In the following centuries, most significant mathematical development took place in India and China. Around 480, the Chinese mathematician Zu Chongzhi gave the approximation ${\displaystyle \scriptstyle \pi \,\approx \,355/113}$ and showed that ${\displaystyle \scriptstyle 3.1415926\,<\,\pi \,<\,3.1415927}$, which would stand as the most accurate value for ${\displaystyle \scriptstyle \pi }$ over the next 900 years.

## Computer calculations

The advent of digital computers in the 20th century led to an increased rate of new ${\displaystyle \pi }$ calculation records. John von Neumann used ENIAC to compute 2037 digits of ${\displaystyle \pi }$ in 1949, a calculation that took 70 hours. Additional thousands of decimal places were obtained in the following decades, with the million-digit milestone passed in 1973. Progress was not only due to faster computer hardware, but also the discovery of new algorithms for doing arithmetic. The discovery of the Karatsuba algorithm and the fast Fourier transform (FFT) in the 1960s facilitated multiplication and division of numbers with millions of digits. The ordinary "school book" method of multiplication requires ${\displaystyle n^{2}}$ operations to find the product of two ${\displaystyle n}$-digit numbers, whereas the FFT is essentially linearithmic, using n log(n) log(log(n)) steps. A 1000-digit multiplication thus requires a few thousand calculations rather than a million.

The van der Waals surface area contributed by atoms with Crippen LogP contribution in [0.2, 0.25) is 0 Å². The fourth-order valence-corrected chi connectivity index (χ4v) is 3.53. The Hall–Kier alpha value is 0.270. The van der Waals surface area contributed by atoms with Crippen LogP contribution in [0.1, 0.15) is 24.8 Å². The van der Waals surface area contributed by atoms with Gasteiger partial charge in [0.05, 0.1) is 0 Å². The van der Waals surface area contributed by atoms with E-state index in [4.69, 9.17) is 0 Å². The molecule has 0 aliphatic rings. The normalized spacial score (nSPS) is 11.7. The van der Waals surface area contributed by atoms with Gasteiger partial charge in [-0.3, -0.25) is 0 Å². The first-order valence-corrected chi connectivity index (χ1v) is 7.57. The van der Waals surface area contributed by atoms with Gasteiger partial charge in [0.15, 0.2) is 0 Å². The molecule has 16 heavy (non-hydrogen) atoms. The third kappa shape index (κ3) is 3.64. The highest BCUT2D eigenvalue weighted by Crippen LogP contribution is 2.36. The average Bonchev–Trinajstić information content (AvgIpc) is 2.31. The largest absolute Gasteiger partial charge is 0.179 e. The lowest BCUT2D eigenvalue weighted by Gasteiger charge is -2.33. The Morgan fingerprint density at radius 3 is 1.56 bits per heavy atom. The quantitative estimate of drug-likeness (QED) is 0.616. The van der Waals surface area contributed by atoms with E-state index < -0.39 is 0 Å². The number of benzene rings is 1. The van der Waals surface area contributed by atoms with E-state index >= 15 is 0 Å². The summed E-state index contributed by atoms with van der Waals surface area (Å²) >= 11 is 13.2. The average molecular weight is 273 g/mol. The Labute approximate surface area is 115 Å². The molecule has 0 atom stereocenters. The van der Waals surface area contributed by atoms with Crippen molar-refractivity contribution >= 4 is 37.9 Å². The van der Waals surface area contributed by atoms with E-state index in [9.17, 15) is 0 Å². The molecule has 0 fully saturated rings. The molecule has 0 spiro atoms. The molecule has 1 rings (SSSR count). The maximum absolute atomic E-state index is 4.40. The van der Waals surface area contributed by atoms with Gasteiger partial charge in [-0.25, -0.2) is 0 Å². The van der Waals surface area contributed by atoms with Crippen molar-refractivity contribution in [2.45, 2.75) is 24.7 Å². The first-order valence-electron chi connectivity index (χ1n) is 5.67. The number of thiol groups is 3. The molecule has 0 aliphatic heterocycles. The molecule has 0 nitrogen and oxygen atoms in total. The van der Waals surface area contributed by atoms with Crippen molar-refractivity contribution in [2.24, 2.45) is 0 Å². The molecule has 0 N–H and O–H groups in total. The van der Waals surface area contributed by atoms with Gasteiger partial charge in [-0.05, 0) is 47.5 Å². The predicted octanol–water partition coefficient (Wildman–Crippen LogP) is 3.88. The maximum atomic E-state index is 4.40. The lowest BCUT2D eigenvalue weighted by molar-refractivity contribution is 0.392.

Computer calculations of ${\displaystyle \scriptstyle \pi }$ have also been aided by new formulas for ${\displaystyle \scriptstyle \pi }$ found in the 20th century. In his study of modular functions, the Indian mathematician Srinivasa Ramanujan found many remarkable new formulas, such as the series

${\displaystyle {\frac {1}{\pi }}={\frac {2{\sqrt {2}}}{9801}}\sum _{k=0}^{\infty }{\frac {(4k)!(1103+26390k)}{(k!)^{4}396^{4k}}},}$

which gives eight decimals of π per term. Due to scarce distribution of Ramanujan's published work, it was however not widely known until around 1985 when William Gosper used it to calculate 17 million decimals of ${\displaystyle \scriptstyle \pi }$. Based on Ramanujan's ideas, Gregory and David Chudnovsky found a formula that delivers 14 digits per term. The Chudnovsky brothers used this formula to set several ${\displaystyle \pi }$ computing records in the end of the 1980s, including the first calculation of over one billion (1,011,196,691) decimals in 1989.

Series typically give a fixed number of digits for each term. In 1975, Richard Brent and Eugene Salamin independently discovered the Brent-Salamin algorithm in which the number of correct digits doubles with each step. The algorithm consists of setting

${\displaystyle a_{0}=1\quad \quad \quad b_{0}={\frac {1}{\sqrt {2}}}\quad \quad \quad t_{0}={\frac {1}{4}}\quad \quad \quad p_{0}=1}$